Diversity and Inclusion: A Year in Review
Though ending very differently than it began, the 2019-2020 academic year at Illinois State was filled with initiatives, events, achievements, and scholarship that engage and reflect the University’s core value of Diversity and Inclusion.
“This list is by no means exhaustive, nor is it meant to convey a victory lap,” said Interim Assistant to the President for Diversity and Inclusion Doris Houston. “Diversity, equity, and inclusion are ongoing efforts. The Year in Review story is one piece in our accountability to the voices calling for change.”
Celebrating diversity and inspiring dialogue
Events and speakers engaged audiences and sparked ideas.
Internationally celebrated speakers shined the spotlight on issues and efforts through Cultural Dinners. American swimmer and transgender activist Schuyler Bailar spoke of breaking barriers at the LGBTQA Cultural Dinner. During the Latino Cultural Dinner, journalist Soledad O’Brien urged others to see those who are underserved and disenfranchised. The campus honored Queertober, and ISU Pride educated students on National Coming Out Day. Political commentator Angela Rye inspired the campus during the Martin Luther King Jr. Cultural Dinner and On Common Grounds discussion.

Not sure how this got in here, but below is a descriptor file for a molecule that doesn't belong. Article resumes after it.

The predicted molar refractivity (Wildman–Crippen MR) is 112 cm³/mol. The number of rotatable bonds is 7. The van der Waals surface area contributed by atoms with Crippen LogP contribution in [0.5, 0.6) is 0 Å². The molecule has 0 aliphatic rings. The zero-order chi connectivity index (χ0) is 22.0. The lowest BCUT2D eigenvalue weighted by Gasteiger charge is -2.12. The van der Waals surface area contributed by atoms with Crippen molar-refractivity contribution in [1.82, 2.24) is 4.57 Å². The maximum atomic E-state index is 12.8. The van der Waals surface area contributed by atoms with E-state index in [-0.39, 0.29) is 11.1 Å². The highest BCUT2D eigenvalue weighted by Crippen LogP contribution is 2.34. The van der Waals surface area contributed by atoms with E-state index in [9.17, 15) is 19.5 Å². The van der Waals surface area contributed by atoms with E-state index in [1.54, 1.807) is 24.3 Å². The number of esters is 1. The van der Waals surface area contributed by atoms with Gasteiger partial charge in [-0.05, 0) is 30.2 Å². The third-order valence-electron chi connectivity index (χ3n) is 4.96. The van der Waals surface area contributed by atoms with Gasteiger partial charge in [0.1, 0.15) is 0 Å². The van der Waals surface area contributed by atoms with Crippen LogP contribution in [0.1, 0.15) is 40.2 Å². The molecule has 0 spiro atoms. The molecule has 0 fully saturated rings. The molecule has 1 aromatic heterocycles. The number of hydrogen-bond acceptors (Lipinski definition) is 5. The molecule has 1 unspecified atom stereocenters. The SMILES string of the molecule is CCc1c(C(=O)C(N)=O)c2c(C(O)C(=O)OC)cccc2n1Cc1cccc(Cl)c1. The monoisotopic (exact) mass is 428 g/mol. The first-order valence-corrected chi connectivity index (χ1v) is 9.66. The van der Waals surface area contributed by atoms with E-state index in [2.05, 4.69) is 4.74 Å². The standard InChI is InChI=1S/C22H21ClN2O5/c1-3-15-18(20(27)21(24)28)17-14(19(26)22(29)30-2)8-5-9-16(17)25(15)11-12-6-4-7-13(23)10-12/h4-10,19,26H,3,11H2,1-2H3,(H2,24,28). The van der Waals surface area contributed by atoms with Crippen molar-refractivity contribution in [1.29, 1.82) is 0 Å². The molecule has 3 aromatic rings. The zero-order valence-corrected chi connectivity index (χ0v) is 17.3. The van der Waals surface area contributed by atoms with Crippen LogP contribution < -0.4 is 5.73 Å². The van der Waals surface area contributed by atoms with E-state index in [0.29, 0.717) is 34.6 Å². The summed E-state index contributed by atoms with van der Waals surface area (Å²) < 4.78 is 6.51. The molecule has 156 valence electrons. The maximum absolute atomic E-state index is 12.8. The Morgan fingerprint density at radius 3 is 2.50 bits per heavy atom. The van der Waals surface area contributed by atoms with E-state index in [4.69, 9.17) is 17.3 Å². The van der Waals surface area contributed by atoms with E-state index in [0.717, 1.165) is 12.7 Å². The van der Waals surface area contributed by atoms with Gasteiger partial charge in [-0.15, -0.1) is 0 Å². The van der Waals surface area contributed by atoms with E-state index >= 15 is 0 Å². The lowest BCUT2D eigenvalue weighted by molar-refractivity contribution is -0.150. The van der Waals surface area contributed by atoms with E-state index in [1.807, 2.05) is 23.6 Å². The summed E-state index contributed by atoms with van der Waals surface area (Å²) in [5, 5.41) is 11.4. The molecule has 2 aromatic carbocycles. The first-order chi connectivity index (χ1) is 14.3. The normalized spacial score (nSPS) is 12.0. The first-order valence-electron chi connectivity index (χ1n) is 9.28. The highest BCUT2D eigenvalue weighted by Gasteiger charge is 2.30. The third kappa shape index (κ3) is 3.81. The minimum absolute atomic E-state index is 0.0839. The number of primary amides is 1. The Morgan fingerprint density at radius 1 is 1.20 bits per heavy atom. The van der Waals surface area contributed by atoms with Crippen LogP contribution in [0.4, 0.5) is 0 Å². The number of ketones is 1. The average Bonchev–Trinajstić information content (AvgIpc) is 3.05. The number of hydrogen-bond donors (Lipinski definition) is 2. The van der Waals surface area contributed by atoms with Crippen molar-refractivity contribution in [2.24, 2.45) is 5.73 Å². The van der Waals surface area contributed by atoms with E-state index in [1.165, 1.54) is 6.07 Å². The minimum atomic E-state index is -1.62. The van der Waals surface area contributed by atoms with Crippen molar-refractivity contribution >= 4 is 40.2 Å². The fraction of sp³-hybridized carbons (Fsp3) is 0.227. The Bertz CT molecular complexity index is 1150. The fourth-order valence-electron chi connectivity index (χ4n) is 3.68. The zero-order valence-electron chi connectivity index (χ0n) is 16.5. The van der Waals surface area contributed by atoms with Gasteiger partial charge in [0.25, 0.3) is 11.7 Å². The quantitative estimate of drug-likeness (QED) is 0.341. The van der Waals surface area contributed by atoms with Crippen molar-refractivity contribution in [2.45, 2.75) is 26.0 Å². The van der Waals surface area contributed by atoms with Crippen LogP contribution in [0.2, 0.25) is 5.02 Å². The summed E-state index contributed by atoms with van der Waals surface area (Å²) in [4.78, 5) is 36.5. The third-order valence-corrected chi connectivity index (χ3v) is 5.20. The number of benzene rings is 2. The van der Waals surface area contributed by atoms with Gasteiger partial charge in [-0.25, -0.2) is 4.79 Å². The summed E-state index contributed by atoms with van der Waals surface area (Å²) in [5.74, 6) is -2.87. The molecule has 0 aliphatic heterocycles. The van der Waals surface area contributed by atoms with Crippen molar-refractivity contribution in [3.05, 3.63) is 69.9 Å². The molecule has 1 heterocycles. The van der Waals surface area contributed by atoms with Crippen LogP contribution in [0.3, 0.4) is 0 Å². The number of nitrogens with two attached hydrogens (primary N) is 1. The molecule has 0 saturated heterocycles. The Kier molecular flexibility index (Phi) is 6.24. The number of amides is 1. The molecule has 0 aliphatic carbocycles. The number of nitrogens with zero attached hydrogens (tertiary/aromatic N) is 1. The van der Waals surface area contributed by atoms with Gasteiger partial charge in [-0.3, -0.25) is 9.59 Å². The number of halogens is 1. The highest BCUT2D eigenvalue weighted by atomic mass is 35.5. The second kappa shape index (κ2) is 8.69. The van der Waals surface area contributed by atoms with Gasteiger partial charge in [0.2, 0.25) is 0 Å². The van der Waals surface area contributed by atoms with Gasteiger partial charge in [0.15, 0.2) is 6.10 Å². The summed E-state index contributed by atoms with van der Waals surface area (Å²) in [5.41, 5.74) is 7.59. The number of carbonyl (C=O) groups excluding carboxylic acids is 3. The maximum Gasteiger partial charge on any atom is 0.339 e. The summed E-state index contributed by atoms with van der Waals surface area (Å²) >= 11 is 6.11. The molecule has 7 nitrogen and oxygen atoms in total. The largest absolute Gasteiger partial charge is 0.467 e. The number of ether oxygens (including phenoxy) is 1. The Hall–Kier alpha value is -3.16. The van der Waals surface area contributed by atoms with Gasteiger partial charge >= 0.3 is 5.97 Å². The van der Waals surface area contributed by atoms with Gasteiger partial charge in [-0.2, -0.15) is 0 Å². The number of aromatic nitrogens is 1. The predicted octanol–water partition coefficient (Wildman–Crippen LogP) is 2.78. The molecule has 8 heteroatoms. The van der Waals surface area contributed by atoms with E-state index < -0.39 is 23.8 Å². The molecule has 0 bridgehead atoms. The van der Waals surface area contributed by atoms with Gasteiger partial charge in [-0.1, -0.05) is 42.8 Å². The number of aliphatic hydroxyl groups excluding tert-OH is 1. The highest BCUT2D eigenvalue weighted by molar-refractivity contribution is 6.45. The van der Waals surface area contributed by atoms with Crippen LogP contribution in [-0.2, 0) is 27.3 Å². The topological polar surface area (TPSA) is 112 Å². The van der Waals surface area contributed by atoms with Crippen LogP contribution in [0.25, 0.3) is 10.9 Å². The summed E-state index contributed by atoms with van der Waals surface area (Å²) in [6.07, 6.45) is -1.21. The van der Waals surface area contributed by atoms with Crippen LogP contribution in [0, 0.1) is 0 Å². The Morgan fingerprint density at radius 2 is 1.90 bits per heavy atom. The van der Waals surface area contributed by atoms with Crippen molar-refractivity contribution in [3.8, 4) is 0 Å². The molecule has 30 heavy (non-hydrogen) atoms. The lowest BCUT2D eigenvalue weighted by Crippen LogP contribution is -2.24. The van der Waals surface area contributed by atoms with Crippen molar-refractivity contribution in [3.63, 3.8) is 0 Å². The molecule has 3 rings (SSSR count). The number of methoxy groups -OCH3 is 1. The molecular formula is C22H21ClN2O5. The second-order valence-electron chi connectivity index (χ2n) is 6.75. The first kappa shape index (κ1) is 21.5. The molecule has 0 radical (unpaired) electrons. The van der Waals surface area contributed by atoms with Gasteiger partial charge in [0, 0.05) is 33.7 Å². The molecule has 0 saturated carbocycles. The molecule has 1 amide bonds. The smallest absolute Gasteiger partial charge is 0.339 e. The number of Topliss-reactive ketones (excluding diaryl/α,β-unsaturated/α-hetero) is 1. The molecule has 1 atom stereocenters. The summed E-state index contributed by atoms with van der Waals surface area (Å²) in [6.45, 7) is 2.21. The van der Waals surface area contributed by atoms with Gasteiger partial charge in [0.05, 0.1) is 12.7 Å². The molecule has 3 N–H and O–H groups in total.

The two-day Culturally Responsive Campus Community (CRCC) Conference, dedicated to the theme “Building Solidarity Across Movements,” focused on anti-racist work with talks by Dr. Estela Mara Bensimon of the Center for Urban Education and Dr. Kelly Hurst of Crossroads Antiracism Training, as well as hearing from students who took part in bringing attention to anti-blackness on campus. The events included a student-led session titled “The Roots of Anti-Blackness.”